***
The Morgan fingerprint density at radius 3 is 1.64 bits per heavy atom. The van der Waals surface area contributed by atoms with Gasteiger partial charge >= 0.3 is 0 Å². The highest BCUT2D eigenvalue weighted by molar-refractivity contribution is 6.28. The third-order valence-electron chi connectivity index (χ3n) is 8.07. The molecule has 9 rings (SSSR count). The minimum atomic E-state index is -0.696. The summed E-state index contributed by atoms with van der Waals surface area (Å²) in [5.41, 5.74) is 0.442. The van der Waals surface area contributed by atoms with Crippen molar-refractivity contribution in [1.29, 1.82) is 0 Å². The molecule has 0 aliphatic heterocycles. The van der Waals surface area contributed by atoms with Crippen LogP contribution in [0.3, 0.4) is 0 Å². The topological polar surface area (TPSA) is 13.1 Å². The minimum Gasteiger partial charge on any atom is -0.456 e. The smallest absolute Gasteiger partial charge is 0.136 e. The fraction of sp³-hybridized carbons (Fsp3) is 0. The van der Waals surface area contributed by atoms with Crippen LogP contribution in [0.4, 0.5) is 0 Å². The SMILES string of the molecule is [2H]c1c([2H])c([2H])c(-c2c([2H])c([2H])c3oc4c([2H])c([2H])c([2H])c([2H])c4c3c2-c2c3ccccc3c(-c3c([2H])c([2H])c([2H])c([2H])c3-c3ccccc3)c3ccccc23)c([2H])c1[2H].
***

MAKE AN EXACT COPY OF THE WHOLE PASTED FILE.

The Morgan fingerprint density at radius 3 is 1.64 bits per heavy atom. The van der Waals surface area contributed by atoms with Gasteiger partial charge >= 0.3 is 0 Å². The highest BCUT2D eigenvalue weighted by molar-refractivity contribution is 6.28. The third-order valence-electron chi connectivity index (χ3n) is 8.07. The molecule has 9 rings (SSSR count). The minimum atomic E-state index is -0.696. The summed E-state index contributed by atoms with van der Waals surface area (Å²) in [5.41, 5.74) is 0.442. The van der Waals surface area contributed by atoms with Crippen molar-refractivity contribution in [1.29, 1.82) is 0 Å². The molecule has 0 aliphatic heterocycles. The van der Waals surface area contributed by atoms with Crippen LogP contribution in [0.3, 0.4) is 0 Å². The topological polar surface area (TPSA) is 13.1 Å². The minimum Gasteiger partial charge on any atom is -0.456 e. The smallest absolute Gasteiger partial charge is 0.136 e. The fraction of sp³-hybridized carbons (Fsp3) is 0. The van der Waals surface area contributed by atoms with Crippen LogP contribution in [0.4, 0.5) is 0 Å². The SMILES string of the molecule is [2H]c1c([2H])c([2H])c(-c2c([2H])c([2H])c3oc4c([2H])c([2H])c([2H])c([2H])c4c3c2-c2c3ccccc3c(-c3c([2H])c([2H])c([2H])c([2H])c3-c3ccccc3)c3ccccc23)c([2H])c1[2H].